Faculté des sciences

Biodistribution, clearance, and long‐term fate of clinically relevant nanomaterials

Bourquin, Joël ; Milosevic, Ana ; Hauser, Daniel ; Lehner, Roman ; Blank, Fabian ; Petri-Fink, Alke ; Rothen-Rutishauser, Barbara

In: Advanced Materials, 2018, p. -

Realization of the immense potential of nanomaterials for biomedical applications will require a thorough understanding of how they interact with cells, tissues, and organs. There is evidence that, depending on their physicochemical properties and subsequent interactions, nanomaterials are indeed taken up by cells. However, the subsequent release and/or intracellular degradation of the... Plus

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    Summary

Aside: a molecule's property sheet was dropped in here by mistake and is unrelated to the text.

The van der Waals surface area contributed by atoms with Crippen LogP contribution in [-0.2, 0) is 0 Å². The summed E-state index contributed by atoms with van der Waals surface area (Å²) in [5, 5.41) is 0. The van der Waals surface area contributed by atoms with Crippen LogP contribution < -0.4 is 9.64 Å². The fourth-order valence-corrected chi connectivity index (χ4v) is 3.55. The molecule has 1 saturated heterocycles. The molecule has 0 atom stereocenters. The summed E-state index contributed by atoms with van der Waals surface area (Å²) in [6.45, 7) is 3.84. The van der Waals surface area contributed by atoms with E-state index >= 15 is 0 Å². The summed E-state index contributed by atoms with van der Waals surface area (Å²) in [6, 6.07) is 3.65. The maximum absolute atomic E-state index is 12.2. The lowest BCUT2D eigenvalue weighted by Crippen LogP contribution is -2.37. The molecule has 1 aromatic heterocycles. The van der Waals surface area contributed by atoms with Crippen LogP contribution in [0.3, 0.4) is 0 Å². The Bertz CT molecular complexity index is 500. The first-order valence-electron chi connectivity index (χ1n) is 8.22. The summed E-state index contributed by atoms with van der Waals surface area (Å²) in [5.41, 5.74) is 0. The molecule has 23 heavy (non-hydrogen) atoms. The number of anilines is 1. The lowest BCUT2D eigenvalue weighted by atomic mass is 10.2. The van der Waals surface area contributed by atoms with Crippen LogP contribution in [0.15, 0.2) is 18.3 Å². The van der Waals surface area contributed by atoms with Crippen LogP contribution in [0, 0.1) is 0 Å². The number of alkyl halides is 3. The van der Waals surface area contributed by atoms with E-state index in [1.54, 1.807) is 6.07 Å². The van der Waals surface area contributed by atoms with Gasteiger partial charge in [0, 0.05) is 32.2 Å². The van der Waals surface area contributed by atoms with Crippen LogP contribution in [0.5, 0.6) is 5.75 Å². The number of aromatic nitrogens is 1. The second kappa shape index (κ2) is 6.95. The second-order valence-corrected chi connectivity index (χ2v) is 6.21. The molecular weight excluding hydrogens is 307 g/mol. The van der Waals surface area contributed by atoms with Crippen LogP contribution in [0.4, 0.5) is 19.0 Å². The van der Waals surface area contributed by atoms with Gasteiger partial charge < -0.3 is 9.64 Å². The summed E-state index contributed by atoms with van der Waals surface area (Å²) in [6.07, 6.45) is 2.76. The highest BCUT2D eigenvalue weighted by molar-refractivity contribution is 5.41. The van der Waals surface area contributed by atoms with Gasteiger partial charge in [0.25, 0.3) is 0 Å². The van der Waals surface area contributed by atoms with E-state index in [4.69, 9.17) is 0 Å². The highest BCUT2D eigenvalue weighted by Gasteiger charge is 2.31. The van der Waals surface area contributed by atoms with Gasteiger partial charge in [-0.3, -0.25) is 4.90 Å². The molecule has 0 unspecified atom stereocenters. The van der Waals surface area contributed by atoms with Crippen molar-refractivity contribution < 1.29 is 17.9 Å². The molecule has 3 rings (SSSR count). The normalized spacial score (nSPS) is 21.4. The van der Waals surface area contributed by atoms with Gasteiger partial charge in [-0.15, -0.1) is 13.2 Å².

Realization of the immense potential of nanomaterials for biomedical applications will require a thorough understanding of how they interact with cells, tissues, and organs. There is evidence that, depending on their physicochemical properties and subsequent interactions, nanomaterials are indeed taken up by cells. However, the subsequent release and/or intracellular degradation of the materials, transfer to other cells, and/or translocation across tissue barriers are still poorly understood. The involvement of these cellular clearance mechanisms strongly influences the long-term fate of used nanomaterials, especially if one also considers repeated exposure. Several nanomaterials, such as liposomes and iron oxide, gold, or silica nanoparticles, are already approved by the American Food and Drug Administration for clinical trials; however, there is still a huge gap of knowledge concerning their fate in the body. Herein, clinically relevant nanomaterials, their possible modes of exposure, as well as the biological barriers they must overcome to be effective are reviewed. Furthermore, the biodistribution and kinetics of nanomaterials and their modes of clearance are discussed, knowledge of the long-term fates of a selection of nanomaterials is summarized, and the critical points that must be considered for future research are addressed.